Never before has one game promised so much and yet delivered so little, with the marked exception of the PS1’s “Who wants to be a millionaire”. When I first heard of Trauma Centre: Under The Knife my mind instantly began turning over all possible permutations. It would be a detailed surgery simulator. It would be like Operation on steroids. It would be like all of my medical fantasies rolled into one but with a high score table. Whatever it was going to be it was going to be amazing. Imagine my dissappointment when it turns that it is little more than a simple action puzzle game. Go on. Imagine it. All my young hopes dashed against the bleak wall of reality.
I was left a broken shell of a man but now that I’ve stopped crying inside, recovered from the private humiliation and moved on I finally feel like I can talk about this game.
It’s an action puzzle game with a medical theme. However if you stop and consider the tasks you’re asked to perform they bare almost no relation to anything even remotely surgical. You could just as easily be chasing bacteria around a petri dish with a scalpel or lasering aliens who are breaking into a geodesic bubble set upon the surface of the moon. Frankly either of those scenarios would make more sense. Ultimately it doesn’t matter as the plot of the game bears absolutely no relation of anything even remotely surgical either.
The plot of the game is slightly close to utterly insane. You are a wunderkid surgeon with the ability to slow down time (yes, you heard) who discovers an evil virus/pathogen/parasite created by terrorists. You are quickly dispatched on a mission which takes you across the globe to destroy said virus/pathogen/parasite. I would have appreciated a translation of the Japanese by someone who knew the difference between a parasite and a virus. The terms aren’t interchangable. The small beasts you chase around the various organs have a scale that suggests they are parasites. The mistranslation grates and annoys.
The graphics are bold and cutsie in that anime way but nothing to write home about. They do the job. Also, it’s obvious what is going on when you’re playing. I will freely admit to fancying the Angie the nurse a little more than is healthy, considering that she’s a cartoon.
Controlling the game is simple and intuitive, your stylus masquerades as the various “surgical” implements and the implements can be selected using the icons arrayed around the touch-screen’s borders. As always the touch-screen is precise so it’s never a source of any frustrating programming errors.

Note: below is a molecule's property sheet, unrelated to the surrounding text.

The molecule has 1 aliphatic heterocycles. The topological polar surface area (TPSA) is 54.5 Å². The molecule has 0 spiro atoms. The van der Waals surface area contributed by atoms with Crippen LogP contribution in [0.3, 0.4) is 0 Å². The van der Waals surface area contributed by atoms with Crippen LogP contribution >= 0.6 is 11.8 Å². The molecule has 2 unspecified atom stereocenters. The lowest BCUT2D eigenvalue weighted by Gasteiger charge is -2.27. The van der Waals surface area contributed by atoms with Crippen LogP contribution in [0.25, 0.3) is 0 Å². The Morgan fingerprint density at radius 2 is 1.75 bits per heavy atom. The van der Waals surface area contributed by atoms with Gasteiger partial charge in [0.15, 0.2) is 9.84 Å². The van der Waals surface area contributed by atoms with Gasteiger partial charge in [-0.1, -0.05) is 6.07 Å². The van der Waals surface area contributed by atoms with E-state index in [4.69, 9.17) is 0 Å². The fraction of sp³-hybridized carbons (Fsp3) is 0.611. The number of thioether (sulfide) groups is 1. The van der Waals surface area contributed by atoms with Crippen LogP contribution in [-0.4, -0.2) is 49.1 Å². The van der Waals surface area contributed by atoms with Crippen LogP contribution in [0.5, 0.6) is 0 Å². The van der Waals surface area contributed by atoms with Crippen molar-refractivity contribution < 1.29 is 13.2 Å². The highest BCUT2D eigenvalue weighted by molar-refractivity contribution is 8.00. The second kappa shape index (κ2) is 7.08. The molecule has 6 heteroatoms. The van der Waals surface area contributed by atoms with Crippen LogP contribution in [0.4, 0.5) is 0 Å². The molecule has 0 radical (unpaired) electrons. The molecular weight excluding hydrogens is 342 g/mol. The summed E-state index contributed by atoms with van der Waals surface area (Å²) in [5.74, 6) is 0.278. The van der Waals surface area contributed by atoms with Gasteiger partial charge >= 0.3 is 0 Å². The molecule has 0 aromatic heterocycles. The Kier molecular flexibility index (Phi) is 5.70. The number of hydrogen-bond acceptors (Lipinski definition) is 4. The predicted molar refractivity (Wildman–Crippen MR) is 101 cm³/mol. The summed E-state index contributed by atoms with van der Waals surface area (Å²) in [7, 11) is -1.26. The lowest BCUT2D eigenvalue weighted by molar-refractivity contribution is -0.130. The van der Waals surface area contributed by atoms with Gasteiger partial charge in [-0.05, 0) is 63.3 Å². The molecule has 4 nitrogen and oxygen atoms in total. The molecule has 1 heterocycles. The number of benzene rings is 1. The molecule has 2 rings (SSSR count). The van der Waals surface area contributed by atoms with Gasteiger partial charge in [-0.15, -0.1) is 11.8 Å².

Sadly, the UI is let down in a couple of key places. Several points of pointer/mouse behaviour that everyone is used to in GUI’s have been ignored. The first and most annoying is the x-coordinate locking you usually get when you grab (click and hold) scroll bars. When you fill the syringe you tap the syringe icon, then you tap and hold the medicine bottle and drag the stylus up the y-axis to fill the syringe. If the stylus drifts too far along the x-axis then it lets go of the “syringe”. 95% of the time the “syringe fills” you perform are succesful but those 5% where you drift and you have to repeat the action prove to be frustrating. It’s not the standard GUI behaviour you’re used to, you expect a slider to be held regardless of the amount of x-axis travel (try it now with your browsers scroll bar). You might argue this “feature” is there to make the game a greater test of skill. I’d say that having to repeat actions because of an unexpected behaviour feels more than a little arbitary and unnecesarily interupts the flow of the game. This interupted flow spoils the immersion in the task at hand. Alongside this is the arbitary screen placement of certain items. With most modern GUIs we are used to drop down menus “dropping” upwards should you get too close to the bottom of the screen. For the “drain” tool you tap, hold and drag upwards to drain blood. However if you get too close to the top of the screen the drain doesn’t pop downwards so that you would tap, hold and drag downwards. Instead you’re left with no option but to make multiple tiny upwards strokes. Again, seemingly arbitary and spoils the flow of what you’re doing.
While playing the game the flow of what you’re doing is often interupted by game characters filling in plot details or explaining what to do next during surgery. On the whole this is fine but if you fail a surgery and have to repeat it a couple of times having to pause during the tasks to skip through the dialogue gets pretty old pretty quickly. Also you can’t just tap the screen anywhere to skip lines of text, you have to tap the top right corner, this proves rather frustrating when you’re in the middle of something. Once again spoiling the flow of the game. On the whole this isn’t actually much of an issue during the main game. When you come to replay levels in challenge mode to acquire perfect ratings these dialogue issues become exceptionally frustrating. I can not believe that you aren’t provided with an option to disable text in challenge mode. Another exceptionally annoying oversight.
Getting perfect ratings is hard. You have to be precise, quick and make no balls-ups. Having cast around the internerd for tips I discovered that some people suggest that you use two styluses (styli, stylii, styluseses?), wielded in either hand, to speed things along. I’m not sure what I think about this. It feels a little as though it’s suggestsing that the interface you’re basically presented with isn’t actually up to the job to playing the game.
It is hard for me to be truly objective about this game given that it is so far removed from what I wanted it to be. Nonetheless I should at least try. This is a solid action-puzzler, with a unique theme and attractive, fun graphics but it is let down by several unneccessary “features” (not bugs) in it’s implementation. It’s certainly above average but all in all I can give this no more than 6 out of 10.